As a concentrator in Archaeology here at Brown, I am also a member of the Engaged Scholars Program. I’ve recently been thinking a lot about the nature of engaged scholarship and my relationship with it. I wanted to summarize and comment on three seemingly disparate strands of engaged scholarship that I’ve recently come across: the more traditional idea of service learning; Antonio Gramsci’s concept of the “organic intellectual”; and Cornel West’s more recent evolution of this idea, as demonstrated through an essay on Martin Luther King, Jr. I end by drawing together these three thinkers and articulating a critique of dominant understandings of engaged scholarship.
This semester, I am in SOC 0310: Theory and Practice of Engaged Scholarship (with Allen Hance and Lynsey Ford). We’ve been talking a lot about what engaged scholarship means for the program, particularly as an evolution of “service learning.” The traditional idea was that students gain valuable skills and experiences through direct service. More recently, Tania Mitchell has encapsulated a trend away from this idea towards a kind of “critical service-learning,” which emphasizes the importance of critical reflection as a way of addressing structural and systemic issues that underlie the most apparent problems. Brown offers a number of courses that fit within this philosophy, and has recently approved the introduction of a course designation in Community-Based Learning and Research (CBLR). Indeed, I would argue that the idea of service learning (mostly in its critical form) is at the heart of engaged scholarship as the Swearer Center currently understands it. Other definitions abound. For example, as used by New England Resource Center for Higher Education, engaged scholarship focuses on the role of faculty “in a reciprocal partnership with the community, is interdisciplinary, and integrates faculty roles of teaching, research, and service.” This definition (focused on faculty) has greater ambit than the idea of service learning, which is focused on student experience. I feel that this difference points at the crux of the issue with engaged scholarship as it is currently understood — more on this later.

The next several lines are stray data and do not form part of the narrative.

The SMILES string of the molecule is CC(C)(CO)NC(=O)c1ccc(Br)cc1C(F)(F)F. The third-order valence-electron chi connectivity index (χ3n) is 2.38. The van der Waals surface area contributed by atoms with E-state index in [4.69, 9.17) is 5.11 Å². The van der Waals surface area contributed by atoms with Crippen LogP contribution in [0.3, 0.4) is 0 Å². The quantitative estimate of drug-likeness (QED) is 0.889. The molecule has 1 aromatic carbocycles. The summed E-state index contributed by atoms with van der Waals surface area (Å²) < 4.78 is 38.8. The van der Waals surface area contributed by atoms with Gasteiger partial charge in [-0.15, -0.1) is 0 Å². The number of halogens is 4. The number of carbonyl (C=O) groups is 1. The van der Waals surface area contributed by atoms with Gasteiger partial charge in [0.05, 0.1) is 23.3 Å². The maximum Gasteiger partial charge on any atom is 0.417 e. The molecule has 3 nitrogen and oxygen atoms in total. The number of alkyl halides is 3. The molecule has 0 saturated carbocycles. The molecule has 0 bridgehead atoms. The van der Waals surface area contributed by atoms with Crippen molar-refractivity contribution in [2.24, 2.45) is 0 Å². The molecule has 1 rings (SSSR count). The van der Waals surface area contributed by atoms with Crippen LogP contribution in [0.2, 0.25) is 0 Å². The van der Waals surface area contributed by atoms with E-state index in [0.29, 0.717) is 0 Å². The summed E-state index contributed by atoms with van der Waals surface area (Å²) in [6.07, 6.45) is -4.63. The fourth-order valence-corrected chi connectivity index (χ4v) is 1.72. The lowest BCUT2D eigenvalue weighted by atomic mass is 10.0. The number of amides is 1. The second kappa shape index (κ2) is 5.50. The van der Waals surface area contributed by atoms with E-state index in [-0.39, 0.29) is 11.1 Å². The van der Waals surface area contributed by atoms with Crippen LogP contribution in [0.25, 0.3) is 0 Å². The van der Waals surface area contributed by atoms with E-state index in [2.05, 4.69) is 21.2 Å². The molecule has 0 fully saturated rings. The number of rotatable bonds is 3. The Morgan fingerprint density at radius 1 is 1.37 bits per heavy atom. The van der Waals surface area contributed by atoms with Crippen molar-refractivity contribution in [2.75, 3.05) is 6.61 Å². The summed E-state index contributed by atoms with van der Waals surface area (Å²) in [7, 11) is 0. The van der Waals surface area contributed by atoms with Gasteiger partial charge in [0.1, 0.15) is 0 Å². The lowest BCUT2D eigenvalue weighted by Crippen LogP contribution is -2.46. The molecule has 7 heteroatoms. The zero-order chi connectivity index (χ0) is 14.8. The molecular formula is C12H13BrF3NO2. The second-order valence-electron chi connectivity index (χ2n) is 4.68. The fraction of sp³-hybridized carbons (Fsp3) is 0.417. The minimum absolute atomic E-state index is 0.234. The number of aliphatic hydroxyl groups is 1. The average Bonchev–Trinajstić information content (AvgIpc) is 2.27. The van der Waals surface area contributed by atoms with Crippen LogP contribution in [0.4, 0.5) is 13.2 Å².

I’ve recently been exposed to a very different approach to engaged scholarship: Antonio Gramsci’s idea of the “organic intellectual.” This semester, I am also taking ARCH 2102: Postcolonial Matters: Material Culture between Colonialism and Globalization (with Peter van Dommelen). Our first two sessions of this seminar have been devoted to postcolonial theory. Last week in particular was spent in a deep dive into the work of Antonio Gramsci, the Italian philosopher and politician of the early twentieth century. As a (Marxist) political activist himself, Gramsci embodied the relationship between praxis and theory, all the while carefully sidestepping the traps of romanticism, nostalgia, and “re-enchantment.” For Gramsci, the “traditional and vulgarized type of the intellectual is given by the man of letters, the philosopher, the artist” (Q12§3) while the organic intellectual “reveals and thinks through the very historical links and relations of force that the traditional intellectual function works to make invisible” (to quote from an accessible and entertaining Tumblr post). Gramsci describes a second crucial characteristic of the organic intellectual: “every social group coming into existence on the primal basis of an essential function in the world of economic production creates together with itself, organically, a rank or several ranks of intellectuals, who give it homogeneity and a consciousness of its own function in the economic sphere” (Q4§49). In short, organic intellectuals are engaged scholars because they are rooted in their particular social groups while pushing against the invisible bounds inherent in being a mainstream intellectual.